'Super healthy' 30-year-old's hoarse voice and back pain was lung cancer

Lung cancer is “exceedingly rare” in people under 35, so it didn't even cross Jordan Turko's mind as he noticed two seemingly unrelated symptoms.

Jordan Turko vowed to maintain an “unbreakable positive attitude” during his treatment.Courtesy Jordan Turko

Just as 2022 began, Jordan Turko noticed he had a hoarse voice and pain in his back.

But as a “super healthy” 30-year-old frequent flier and hot yoga fan who exercised six days a week, he wasn’t alarmed at all. He blamed both symptoms on a suspected case of COVID-19 over the holidays when lots of people contracted the omicron variant.

Still, he noticed the hoarse voice didn’t go away for weeks. The back pain also lingered and had moved into his lower back, pelvis and legs. He could feel the ache deep in his bones.

When Turko decided to visit a walk-in clinic to see a doctor at the end of February, it eventually led to a chest X-ray, CT scan, biopsy and bronchoscopy.

It was finally April when he received the stunning diagnosis: stage 4 lung cancer, with a 4-inch tumor wrapped around his pulmonary artery and tumors growing all along his spine. They had also spread to the surrounding lymph nodes, his liver, and pelvic and leg bones.

Before getting the news, lung cancer didn't even cross Turko's mind.

“Who would have guessed that? Even now, in hindsight, who would be like, ‘Oh, your back is in pain. You have lung cancer,’” Turko, an entrepreneur who lives in Edmonton, Alberta, told TODAY.

“(Doctors) think the tumor actually started in January, which is crazy to think it grew to 4 inches in a couple months and spread throughout the entire body.”

Hoarse voice as symptom of lung cancer

Turko said he had “literally zero” health problems before his diagnosis and didn’t even know how to get a prescription filled. Two of his great uncles had lung cancer, but they were both diagnosed in their 70s after a lifetime of heavy smoking. Turko smoked a little bit when he was younger, but doctors told him that was unrelated to this aggressive cancer, he said.

It’s not uncommon to have a hoarse voice as a symptom of lung cancer, said Dr. MeiLan Han, a pulmonologist at the University of Michigan Health System and author of “Breathing Lessons: A Doctor’s Guide to Lung Health.”

“This is due to the cancer impinging on or invading the recurrent laryngeal nerve, which actually travels down into the chest cavity, under the arch of the aorta and back to the larynx,” Han, who is not treating Turko, but commented in general, told TODAY.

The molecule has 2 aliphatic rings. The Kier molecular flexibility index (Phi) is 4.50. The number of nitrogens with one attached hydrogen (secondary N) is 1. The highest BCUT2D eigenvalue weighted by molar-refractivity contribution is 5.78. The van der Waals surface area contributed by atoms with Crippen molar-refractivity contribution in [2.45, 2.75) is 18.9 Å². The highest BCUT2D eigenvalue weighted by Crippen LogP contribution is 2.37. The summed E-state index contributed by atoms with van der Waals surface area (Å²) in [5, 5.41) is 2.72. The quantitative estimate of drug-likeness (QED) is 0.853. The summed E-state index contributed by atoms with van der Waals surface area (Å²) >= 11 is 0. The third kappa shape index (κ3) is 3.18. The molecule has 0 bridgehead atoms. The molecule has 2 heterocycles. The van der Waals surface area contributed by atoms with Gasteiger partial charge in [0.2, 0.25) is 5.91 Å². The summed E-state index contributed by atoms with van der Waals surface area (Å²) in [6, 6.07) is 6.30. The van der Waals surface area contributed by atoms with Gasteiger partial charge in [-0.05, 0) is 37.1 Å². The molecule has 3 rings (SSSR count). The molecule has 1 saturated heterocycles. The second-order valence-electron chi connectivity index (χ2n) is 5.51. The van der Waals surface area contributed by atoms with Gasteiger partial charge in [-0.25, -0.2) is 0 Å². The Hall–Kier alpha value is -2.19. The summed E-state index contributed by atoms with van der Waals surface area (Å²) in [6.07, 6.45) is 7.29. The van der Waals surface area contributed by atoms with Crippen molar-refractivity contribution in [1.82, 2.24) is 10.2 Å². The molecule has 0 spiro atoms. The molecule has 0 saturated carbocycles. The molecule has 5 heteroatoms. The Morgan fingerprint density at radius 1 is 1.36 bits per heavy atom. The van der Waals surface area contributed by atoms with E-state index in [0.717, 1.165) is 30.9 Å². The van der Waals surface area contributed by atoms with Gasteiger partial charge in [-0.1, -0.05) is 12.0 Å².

A growing tumor can lead to paralysis or weakness of that nerve. Turko said his left vocal cord was paralyzed, affecting his voice.

Most people diagnosed with lung cancer are 65 or older, according to the American Cancer Society. Han pointed to a study that found it’s “exceedingly rare” for younger adults to have it, with about 1.4% of lung cancers occurring in people under 35.

Turko has non-small cell lung cancer, a type that accounts for up to 85% of lung cancers, according to the American Cancer Society.

Of those patients, 4% have ALK positive lung cancer — an error in a specific gene — which affects younger people who also tend not to have a smoking history, the American Lung Association noted. Biomarker tests confirmed Turko was ALK positive, which meant he qualified for targeted drug therapy.

'Be vigilant with your health'

After initially feeling overwhelmed, Turko vowed to maintain an “unbreakable positive attitude.”

“I felt the entire time that I am going to live, that I’m going to survive — from the moment I was diagnosed, I felt that way,” he said.

“It’s so easy to get lost in the despair of it. It’s OK to let your emotions roll over you, and I certainly did. I certainly had those feelings, too. But if you stay there, you’re more likely to die. If you can find your way out of that… you’re giving yourself the best chance possible.”

"You have to choose whether you’re the type of person who believes you’re going to live a long time or you’re not," Turko said. "I'm going to guess the people that do are the ones who believe that they do, and so I just made that choice." Courtesy Jordan Turko

Doctors worried the tumors in his spine could paralyze him, so Turko underwent emergency radiation treatment in late April to push the cancer back. He’s now receiving the targeted drug therapy in pill form and hoping his body will respond well.

Turko was grateful for all the strangers who reached out to him after he wrote about this diagnosis on social media and urged others to pay attention to their body.

“Cancer doesn’t discriminate, including against young people. Be vigilant with your health,” he said.